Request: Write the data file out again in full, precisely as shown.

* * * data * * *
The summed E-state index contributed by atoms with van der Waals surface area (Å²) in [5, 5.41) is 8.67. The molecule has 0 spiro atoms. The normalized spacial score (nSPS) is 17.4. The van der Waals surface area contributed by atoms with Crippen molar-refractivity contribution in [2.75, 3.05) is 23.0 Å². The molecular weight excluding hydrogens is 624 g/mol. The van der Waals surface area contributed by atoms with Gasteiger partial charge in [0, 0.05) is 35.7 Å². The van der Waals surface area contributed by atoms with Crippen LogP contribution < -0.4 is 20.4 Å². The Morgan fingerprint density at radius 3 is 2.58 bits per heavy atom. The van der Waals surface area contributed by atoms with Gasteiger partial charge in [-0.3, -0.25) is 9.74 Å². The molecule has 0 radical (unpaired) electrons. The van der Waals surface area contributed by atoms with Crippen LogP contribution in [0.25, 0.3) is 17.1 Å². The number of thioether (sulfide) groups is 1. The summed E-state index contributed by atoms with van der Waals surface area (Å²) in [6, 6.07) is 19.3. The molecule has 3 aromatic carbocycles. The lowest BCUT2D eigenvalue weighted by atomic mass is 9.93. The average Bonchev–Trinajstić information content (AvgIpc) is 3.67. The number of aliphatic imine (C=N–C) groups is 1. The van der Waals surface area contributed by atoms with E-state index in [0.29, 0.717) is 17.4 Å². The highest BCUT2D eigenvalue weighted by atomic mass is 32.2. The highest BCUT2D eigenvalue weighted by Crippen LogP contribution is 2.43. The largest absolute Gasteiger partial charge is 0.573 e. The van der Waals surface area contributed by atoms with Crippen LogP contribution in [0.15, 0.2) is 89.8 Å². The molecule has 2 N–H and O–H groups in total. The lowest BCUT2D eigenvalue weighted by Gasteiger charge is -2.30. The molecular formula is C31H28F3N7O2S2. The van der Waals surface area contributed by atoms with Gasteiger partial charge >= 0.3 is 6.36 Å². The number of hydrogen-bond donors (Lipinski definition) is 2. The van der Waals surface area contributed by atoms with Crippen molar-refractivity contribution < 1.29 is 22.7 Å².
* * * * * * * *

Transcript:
The summed E-state index contributed by atoms with van der Waals surface area (Å²) in [5, 5.41) is 8.67. The molecule has 0 spiro atoms. The normalized spacial score (nSPS) is 17.4. The van der Waals surface area contributed by atoms with Crippen molar-refractivity contribution in [2.75, 3.05) is 23.0 Å². The molecular weight excluding hydrogens is 624 g/mol. The van der Waals surface area contributed by atoms with Gasteiger partial charge in [0, 0.05) is 35.7 Å². The van der Waals surface area contributed by atoms with Crippen LogP contribution < -0.4 is 20.4 Å². The Morgan fingerprint density at radius 3 is 2.58 bits per heavy atom. The van der Waals surface area contributed by atoms with Gasteiger partial charge in [-0.3, -0.25) is 9.74 Å². The molecule has 0 radical (unpaired) electrons. The van der Waals surface area contributed by atoms with Crippen LogP contribution in [0.25, 0.3) is 17.1 Å². The number of thioether (sulfide) groups is 1. The summed E-state index contributed by atoms with van der Waals surface area (Å²) in [6, 6.07) is 19.3. The molecule has 3 aromatic carbocycles. The lowest BCUT2D eigenvalue weighted by atomic mass is 9.93. The average Bonchev–Trinajstić information content (AvgIpc) is 3.67. The number of aliphatic imine (C=N–C) groups is 1. The van der Waals surface area contributed by atoms with E-state index in [0.29, 0.717) is 17.4 Å². The highest BCUT2D eigenvalue weighted by atomic mass is 32.2. The highest BCUT2D eigenvalue weighted by Crippen LogP contribution is 2.43. The largest absolute Gasteiger partial charge is 0.573 e. The van der Waals surface area contributed by atoms with Crippen LogP contribution in [0.15, 0.2) is 89.8 Å². The molecule has 2 N–H and O–H groups in total. The lowest BCUT2D eigenvalue weighted by Gasteiger charge is -2.30. The molecular formula is C31H28F3N7O2S2. The van der Waals surface area contributed by atoms with Gasteiger partial charge >= 0.3 is 6.36 Å². The number of hydrogen-bond donors (Lipinski definition) is 2. The van der Waals surface area contributed by atoms with Crippen molar-refractivity contribution < 1.29 is 22.7 Å².